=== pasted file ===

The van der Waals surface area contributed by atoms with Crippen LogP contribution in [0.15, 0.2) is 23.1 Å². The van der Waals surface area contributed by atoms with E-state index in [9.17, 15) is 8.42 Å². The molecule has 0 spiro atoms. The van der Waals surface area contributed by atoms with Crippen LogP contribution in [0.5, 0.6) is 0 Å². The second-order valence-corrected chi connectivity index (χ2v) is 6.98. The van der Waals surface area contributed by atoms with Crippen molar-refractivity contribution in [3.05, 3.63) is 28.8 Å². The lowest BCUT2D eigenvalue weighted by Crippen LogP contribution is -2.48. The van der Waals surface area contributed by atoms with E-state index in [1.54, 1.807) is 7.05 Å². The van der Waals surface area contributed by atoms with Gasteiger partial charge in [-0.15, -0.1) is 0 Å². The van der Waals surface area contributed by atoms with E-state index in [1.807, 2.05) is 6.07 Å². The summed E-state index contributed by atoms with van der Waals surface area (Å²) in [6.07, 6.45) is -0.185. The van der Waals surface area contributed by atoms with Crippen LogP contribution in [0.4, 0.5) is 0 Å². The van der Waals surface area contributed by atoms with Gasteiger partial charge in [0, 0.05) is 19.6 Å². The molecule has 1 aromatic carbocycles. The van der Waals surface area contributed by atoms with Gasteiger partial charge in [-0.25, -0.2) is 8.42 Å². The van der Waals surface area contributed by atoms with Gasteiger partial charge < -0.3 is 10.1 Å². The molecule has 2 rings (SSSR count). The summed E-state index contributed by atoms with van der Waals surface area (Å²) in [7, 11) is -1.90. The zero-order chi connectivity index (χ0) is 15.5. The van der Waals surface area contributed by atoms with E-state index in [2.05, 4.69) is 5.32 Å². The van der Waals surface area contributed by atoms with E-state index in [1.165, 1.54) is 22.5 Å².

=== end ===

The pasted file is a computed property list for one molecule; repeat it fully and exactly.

The van der Waals surface area contributed by atoms with Crippen LogP contribution in [0.15, 0.2) is 23.1 Å². The van der Waals surface area contributed by atoms with E-state index in [9.17, 15) is 8.42 Å². The molecule has 0 spiro atoms. The van der Waals surface area contributed by atoms with Crippen LogP contribution in [0.5, 0.6) is 0 Å². The second-order valence-corrected chi connectivity index (χ2v) is 6.98. The van der Waals surface area contributed by atoms with Crippen molar-refractivity contribution in [3.05, 3.63) is 28.8 Å². The lowest BCUT2D eigenvalue weighted by Crippen LogP contribution is -2.48. The van der Waals surface area contributed by atoms with E-state index in [1.54, 1.807) is 7.05 Å². The van der Waals surface area contributed by atoms with Gasteiger partial charge in [-0.15, -0.1) is 0 Å². The van der Waals surface area contributed by atoms with E-state index in [1.807, 2.05) is 6.07 Å². The summed E-state index contributed by atoms with van der Waals surface area (Å²) in [6.07, 6.45) is -0.185. The van der Waals surface area contributed by atoms with Crippen LogP contribution in [0.4, 0.5) is 0 Å². The van der Waals surface area contributed by atoms with Gasteiger partial charge in [0, 0.05) is 19.6 Å². The molecule has 1 aromatic carbocycles. The van der Waals surface area contributed by atoms with Gasteiger partial charge in [-0.25, -0.2) is 8.42 Å². The van der Waals surface area contributed by atoms with Gasteiger partial charge < -0.3 is 10.1 Å². The molecule has 2 rings (SSSR count). The summed E-state index contributed by atoms with van der Waals surface area (Å²) in [7, 11) is -1.90. The zero-order chi connectivity index (χ0) is 15.5. The van der Waals surface area contributed by atoms with E-state index in [2.05, 4.69) is 5.32 Å². The van der Waals surface area contributed by atoms with E-state index in [1.165, 1.54) is 22.5 Å².